Some suggest that the long-time feud between City Council President Linda Lavender and now former DPW chief Don Wilkenson — a number of times the two had literal screaming matches during City Council meetings — has hampered the city’s ability to provide even basic services and worry that things could get worse before they get better this week.

Based on the photos sent to us, even main roadways in the city are unplowed and dangerous.

Worse, the city’s Web site crashed and appeared to be down, making it even tougher for residents to complain or get information.

If true — and the multiple photos sent to us by residents would seem to confirm it — something is deeply wrong with the governance of Coatesville.

* * *

I have to be honest: I hate snow. I didn’t encounter snow personally until I was 5 1/2, whisked away from my southern California home when my parents began a messy, nasty, multi-year process of splitting up. It literally snowed the first day I came east, Jan. 1, 1970, so I’m the kind of person who takes this weather personally.

So then it might not be surprising that I take a certain satisfaction in vanquishing and clearing snow. I am the master of the snow blower, I have a specific plan and technique to clear my longish, hilly driveway so my wife, a dentist, can get out to treat emergencies, even with big accumulations as we’ve seen this past weekend.

You can imagine my frustration, then, at being benched right now. On Jan. 6, I had spinal fusion surgery to replace a destroyed (post surgery, it was described as little more than mush) lumbar disc at L5/S1 — a problem that left me in profound pain for the last eight months of 2015. Now, I have enough titanium bling screwed into my spine to impress a rapper, and my body is trying to grow new bone to permanently fix the L5/S1 lumbar together. Oh, and I’m now a 1/2 inch taller.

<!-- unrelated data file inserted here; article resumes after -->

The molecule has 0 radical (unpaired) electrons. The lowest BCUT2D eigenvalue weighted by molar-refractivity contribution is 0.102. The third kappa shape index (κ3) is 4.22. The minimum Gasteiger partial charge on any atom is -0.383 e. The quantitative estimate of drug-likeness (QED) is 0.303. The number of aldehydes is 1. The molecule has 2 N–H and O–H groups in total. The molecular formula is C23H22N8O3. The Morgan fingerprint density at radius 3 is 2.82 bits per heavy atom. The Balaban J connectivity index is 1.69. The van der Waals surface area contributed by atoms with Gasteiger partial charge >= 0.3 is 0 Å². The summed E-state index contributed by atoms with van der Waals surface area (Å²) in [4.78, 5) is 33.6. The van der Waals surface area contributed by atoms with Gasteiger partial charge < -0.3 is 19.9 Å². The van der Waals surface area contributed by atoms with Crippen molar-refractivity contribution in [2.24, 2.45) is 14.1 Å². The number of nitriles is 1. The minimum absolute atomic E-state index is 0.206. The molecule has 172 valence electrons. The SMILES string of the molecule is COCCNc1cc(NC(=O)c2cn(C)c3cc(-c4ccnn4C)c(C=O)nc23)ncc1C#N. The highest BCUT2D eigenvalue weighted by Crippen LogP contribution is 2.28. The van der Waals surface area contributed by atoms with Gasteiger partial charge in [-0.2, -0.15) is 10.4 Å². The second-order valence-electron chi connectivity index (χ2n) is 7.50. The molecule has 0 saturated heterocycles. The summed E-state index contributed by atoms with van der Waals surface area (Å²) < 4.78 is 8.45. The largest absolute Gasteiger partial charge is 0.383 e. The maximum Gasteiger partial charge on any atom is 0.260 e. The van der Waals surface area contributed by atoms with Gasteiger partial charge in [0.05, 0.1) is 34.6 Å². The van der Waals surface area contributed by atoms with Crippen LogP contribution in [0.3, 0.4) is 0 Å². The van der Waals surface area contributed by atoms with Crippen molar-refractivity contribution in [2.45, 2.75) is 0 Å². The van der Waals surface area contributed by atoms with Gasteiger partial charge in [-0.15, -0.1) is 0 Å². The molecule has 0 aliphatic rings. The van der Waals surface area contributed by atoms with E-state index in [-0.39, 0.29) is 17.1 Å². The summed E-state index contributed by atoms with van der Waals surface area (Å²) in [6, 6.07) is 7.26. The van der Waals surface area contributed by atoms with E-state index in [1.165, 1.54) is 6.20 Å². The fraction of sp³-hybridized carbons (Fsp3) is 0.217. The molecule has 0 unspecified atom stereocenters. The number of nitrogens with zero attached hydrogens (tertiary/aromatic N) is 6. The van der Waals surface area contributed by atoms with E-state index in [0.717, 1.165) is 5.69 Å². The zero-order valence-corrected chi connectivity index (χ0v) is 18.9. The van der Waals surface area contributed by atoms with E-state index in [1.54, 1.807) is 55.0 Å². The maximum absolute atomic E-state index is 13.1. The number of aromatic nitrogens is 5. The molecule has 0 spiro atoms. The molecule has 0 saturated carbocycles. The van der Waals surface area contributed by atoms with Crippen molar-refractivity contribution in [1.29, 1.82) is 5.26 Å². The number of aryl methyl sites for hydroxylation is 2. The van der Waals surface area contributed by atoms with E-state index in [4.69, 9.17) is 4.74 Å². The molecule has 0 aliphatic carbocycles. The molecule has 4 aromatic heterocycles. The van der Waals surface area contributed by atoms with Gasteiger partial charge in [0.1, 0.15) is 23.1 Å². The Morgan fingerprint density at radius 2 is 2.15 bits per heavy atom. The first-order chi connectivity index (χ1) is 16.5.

I’m not allowed to lift any weights or do anything exceptionally strenuous for a while — it takes six to 12 weeks for the bone to grow and bond, according to my surgeon, Dr. Kenan Aksu, who performed the surgery for me at Brandywine Hospital. That means — and he stressed this when I saw him last week — no snow blower, no shoveling. Period. Strictly enforced by my wife, of course.

Now, I know for a lot of folks, this would be like getting a “get out of jail free” card. But, to be honest, it kind of drives me nuts. Yes, I have two very strong and healthy teenagers — both of whom seem to have a handle on the snowblower — but I’d rather be out there myself.

To all of you who have been digging out — here’s to staying warm and enjoying a nice warm cocoa (or other warming beverage). Spring (and summer) will come — stay safe and this, too, will pass.

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  1. The snow removal problem is the tip of the iceberg, part of the alleged corruption at the City of Coatesville that has an immediate effect on Coatesville residents and business owners.

  2. Janet Sell says:

    Someone needs to be help accountable for the road conditions in Coatesville. People have been stuck for hours and no one is helping.

  3. steve cane says: